(don’t) take this the wrong way (7) (END)
final chapter of dtttww :) i had a lot of fun with this verse so i may take requests set in it in the future, and this might receive some more copy editing later, but for now this is the epilogue!
warnings: mild injury, mild hypnosis, for once no miscommunication :)
[Several months later…]
Sunlight trickled down through the water in wavy bands, illuminating the shallows and growing fainter and fainter as the distance from the surface increased.
Virgil didn’t spend much time in the shallows, too wary of being without escape, being made vulnerable to human vessels or poachers. Despite his dark and gloomy aesthetic, he couldn’t go too far into the depths either, simply because his fragile fish bones weren't built for it. His eyes weren’t built for it either, and down there where anything could be lurking, he would need more than speed to avoid danger.
So, on an average, sunny day like this, he could be found miles offshore, in waters that were easily too deep for unsuited humans to reach, but still well-illuminated by the light above.
There were a few old wrecks scattered about the ocean floor here, and though they’d probably been stripped by a pod in the past, he figured he’d go through them and check for anything that was left behind. Things that weren’t useful to a pod could certainly be things that were useful to him, after all.
He’d been poking through the undercarriage of one of the larger ships for an hour or two, relaxed as he ever got. He could take his time. The only creatures around to judge him were the shoals of fish and layers of barnacles built up amidst the metal, wood, and rust.
Actually… Virgil paused in his inspection of an old cutlery set to glance around.
What had happened to the fish?
Through a hole in the ship’s hull, he watched as a broad shadow passed over the ground and ships alike, large enough to belong to a whale.
There hadn’t been a single shred of whalesong above.
Virgil edged further back from the hole, eyeing the outside warily as the shadow receded, leaving behind only wavering sunlight on sand as though it had never been there at all.
There was nothing here that was worth sticking around.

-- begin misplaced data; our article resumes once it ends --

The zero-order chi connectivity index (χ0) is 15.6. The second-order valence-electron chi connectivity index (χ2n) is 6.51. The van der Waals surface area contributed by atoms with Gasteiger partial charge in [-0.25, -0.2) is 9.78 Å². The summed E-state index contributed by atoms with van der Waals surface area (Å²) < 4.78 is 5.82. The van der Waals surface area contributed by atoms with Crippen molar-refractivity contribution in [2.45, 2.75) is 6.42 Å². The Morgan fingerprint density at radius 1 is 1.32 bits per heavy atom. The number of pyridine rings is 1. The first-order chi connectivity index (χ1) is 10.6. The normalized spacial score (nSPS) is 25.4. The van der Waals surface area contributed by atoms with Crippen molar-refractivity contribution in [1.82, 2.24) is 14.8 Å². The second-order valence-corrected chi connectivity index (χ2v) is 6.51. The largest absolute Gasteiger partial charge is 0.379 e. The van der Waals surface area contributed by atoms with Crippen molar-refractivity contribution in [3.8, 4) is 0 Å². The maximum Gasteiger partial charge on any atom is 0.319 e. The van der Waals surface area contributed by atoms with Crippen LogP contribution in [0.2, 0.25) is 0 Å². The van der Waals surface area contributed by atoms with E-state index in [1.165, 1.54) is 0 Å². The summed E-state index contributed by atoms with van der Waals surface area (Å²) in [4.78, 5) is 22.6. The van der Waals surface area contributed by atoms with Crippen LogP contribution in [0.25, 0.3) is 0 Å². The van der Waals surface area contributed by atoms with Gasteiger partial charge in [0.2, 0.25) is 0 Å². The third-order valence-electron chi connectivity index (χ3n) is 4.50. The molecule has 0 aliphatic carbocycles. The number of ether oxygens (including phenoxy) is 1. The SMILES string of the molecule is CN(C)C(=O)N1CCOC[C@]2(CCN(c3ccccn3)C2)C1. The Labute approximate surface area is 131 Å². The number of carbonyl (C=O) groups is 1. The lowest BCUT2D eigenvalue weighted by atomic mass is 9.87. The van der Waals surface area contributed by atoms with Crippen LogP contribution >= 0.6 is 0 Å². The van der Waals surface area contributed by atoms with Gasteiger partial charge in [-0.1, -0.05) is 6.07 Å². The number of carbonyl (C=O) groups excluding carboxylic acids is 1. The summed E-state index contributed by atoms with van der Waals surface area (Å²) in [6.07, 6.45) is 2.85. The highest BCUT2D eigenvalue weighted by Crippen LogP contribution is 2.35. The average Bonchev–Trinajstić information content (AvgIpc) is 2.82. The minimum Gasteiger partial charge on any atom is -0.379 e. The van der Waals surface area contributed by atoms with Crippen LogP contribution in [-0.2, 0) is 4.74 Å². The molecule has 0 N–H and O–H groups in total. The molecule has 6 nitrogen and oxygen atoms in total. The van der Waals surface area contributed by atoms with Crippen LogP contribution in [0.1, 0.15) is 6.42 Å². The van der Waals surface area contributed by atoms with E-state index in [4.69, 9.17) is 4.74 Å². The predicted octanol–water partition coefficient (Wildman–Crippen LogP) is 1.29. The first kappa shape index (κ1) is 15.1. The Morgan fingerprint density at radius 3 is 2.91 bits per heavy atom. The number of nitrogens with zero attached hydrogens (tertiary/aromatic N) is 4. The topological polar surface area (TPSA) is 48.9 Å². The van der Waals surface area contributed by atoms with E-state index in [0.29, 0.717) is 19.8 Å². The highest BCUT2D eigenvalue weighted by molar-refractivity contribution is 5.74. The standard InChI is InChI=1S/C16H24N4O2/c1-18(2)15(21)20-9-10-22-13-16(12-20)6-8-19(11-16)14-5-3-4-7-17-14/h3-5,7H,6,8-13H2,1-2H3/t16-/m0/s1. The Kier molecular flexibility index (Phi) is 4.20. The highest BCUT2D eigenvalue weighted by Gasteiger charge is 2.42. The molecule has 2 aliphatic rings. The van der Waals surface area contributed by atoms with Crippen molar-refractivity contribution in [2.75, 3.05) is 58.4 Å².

He carefully made his way back to one of the other exits, in the opposite direction of where he’d seen the shadow head, the strokes of his fin cutting through the water with barely a whisper. The porthole was easily wide enough for him, and the ocean stretched out blue and vast before him, a promise of safety if he just moved fast enough.
A moment’s pause, to make sure he didn’t hear or see anything out of place, and then he was out, flitting from rock outcropping to bone reef and scanning the seas above. Not for the first time, he wished his scales were a little less distinctive in the day.
Behind him, an ominous creak.
He froze, and watched with mounting apprehension as a shadow spilled over him, looming closer and darker than before. The silhouette of an arm stretched out, heading towards him…
“Virgil, you must help,” a huge voice pleaded, “I’ve been had.”
He twisted around just in time to see a huge arm flop down onto the floor next to him, kicking up a cloud of sand and panicked burrower fish in the process.
It was wrapped in heavy wire netting from fingertips to forearm, and behind it, a giant mer was pouting at him with the best seal pup eyes he could manage, which, considering who his best friend was, were fairly potent.
Roman was huge, and he was a shark, with teeth and claws designed to shred and tear, and hands that could enclose him entirely-- but his elbows were braced against the ground with delicate balance so he wouldn’t crush anything, and he’d never grabbed for Virgil past that first disastrous encounter, and even now, his brow was furrowing with worry.
“Pufferfish status?” he asked, voice lowered from the dramatic plea of before.
Virgil’s mouth pulled up at the corners without his permission.
Roman was huge, yes, but he was also theatrical and eager and witty, full of sharp return quips for every barb Virgil had to offer.
He could hurt him, but he wouldn’t. Virgil believed that much.
“Prickly for a second, but I’m smooth now,” he answered, shrugging away the last of the tension. “Try not to sneak up on me without a warning click?”